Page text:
The Borrower is Slave to the Lender

June 13, 2012 § 2 Comments

My family has been attending a new church lately in Nutley, NJ called Liquid Church, and we’ve found that the delivery of the message is quite different from many of the other churches that we have attended. They have a closed-hand/open-hand ideology: closed-hand with the message, meaning that the Gospel is unchanged, but an open-hand with the method, meaning that they will do anything (outside of sinning) to deliver that message. Liquid has tons of online video sermons and resources, which brings me to the point of this post.

Last week, I was online, watching a sermon that Pastor Tim taught called “Broke“, basically a teaching about debt (both US and individual). Anyone who knows me well knows that I’m a bit of an economics geek, and totally eat up talks about finances. In the sermon, Pastor Tim shed light on two verses that really struck me. Here’s the line of thought:

If the borrower is the servant to the lender (Proverbs 22:7), and a man cannot serve two masters, both God and money (Matthew 6:24), then the man that is slave to debt will find it hard to also serve God.

I know… that’s pretty harsh, right? Is that just piecing together scriptures to make a point that condemns people? I argue, “no”.

Let me tell you a short version of my story:

In 2005, my wife and I were married, and we moved to Syracuse, NY so that Rachel could attend Syracuse University to attain her BS in Nutrition and Dietetics, going on to become a Registered Dietitian. When Rachel graduated we became the typical DINKWADs (Dual Income No Kids With A Dog). We decided to lease a couple of cars, had a mortgage, Rachel’s school loans, and shopped relatively frugally. We thought we were doing good because we paid off the balance on our credit card each month.

Both Rachel and I knew that God had a plan for us to be involved in ministry somehow, but there was one major problem: How could we take that leap into ministry while we have to pay service to our debts?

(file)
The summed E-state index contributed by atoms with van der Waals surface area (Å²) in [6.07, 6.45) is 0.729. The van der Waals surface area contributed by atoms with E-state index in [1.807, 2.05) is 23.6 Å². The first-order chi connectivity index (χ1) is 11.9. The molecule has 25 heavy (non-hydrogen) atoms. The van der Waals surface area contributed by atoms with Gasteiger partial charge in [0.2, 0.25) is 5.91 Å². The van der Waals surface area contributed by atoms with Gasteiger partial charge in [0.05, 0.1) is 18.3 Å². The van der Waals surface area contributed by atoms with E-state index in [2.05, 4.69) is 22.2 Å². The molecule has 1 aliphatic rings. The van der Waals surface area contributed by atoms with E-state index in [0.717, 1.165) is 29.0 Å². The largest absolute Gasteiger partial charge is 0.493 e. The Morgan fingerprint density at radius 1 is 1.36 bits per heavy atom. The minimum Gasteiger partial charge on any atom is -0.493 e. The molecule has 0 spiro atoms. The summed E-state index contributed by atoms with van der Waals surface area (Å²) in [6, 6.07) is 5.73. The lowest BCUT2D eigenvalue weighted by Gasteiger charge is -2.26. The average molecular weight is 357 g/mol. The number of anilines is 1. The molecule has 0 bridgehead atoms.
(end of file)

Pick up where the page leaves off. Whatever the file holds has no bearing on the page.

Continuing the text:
Therein lies the dilemma. The problem is not that a person with debt cannot serve God in some capacity, it’s that to “surrender all” the debt problem needs to go away.

I know that not every person feels called to ministry full time, but just dream with me for a moment. Close your eyes and imagine an Income Statement with your incoming paycheck on one side, and all your monthly obligations on the other. Now take your mental pencil (or pen, sharpie, giant black marker, torch, etc), and eliminate your car payment. Does the amount of money you keep increase a little? Now eliminate your student loan payments. Your credit card payments. Your mortgage. Imagine the amount of your net income, as if you had no monthly debt payments. How much can you now put towards savings, investments, or charitable giving? Would you be able to put some cash away for that rainy day? Could you save up for that church missions trip you’ve wanted to go on? Could you possibly afford to change jobs to one with lower pay but better quality of life, one where God and family can come first?

Think about it. Pray about it. Your life can change, and it can start with freedom from debt-slavery. Stop trying to serve two masters. Get out of debt, and you’ll see your life change for the better.

For Rachel and I to get out of debt in 3 years, we used a tool from a fantastic leadership development company called LIFE. Their Maximizing Your Finances Pack (reference Member #61237401) has been proven to help thousands of people achieve freedom from debt.

Keep reading and leading!

David J. Garza

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§ 2 Responses to The Borrower is Slave to the Lender

  • Mickey Kammeyer says:

    Great stuff! So often, when it comes to money and theology, guilt takes the day. This post is much more practical and reasonable than a typical similar communication. I would only add that when we look at our finances and seek to understand our balance sheet that we also remember God has the income side covered as well and he will take care of us, always. (Deuteronomy 8:18) Again, great stuff! Keep it up!

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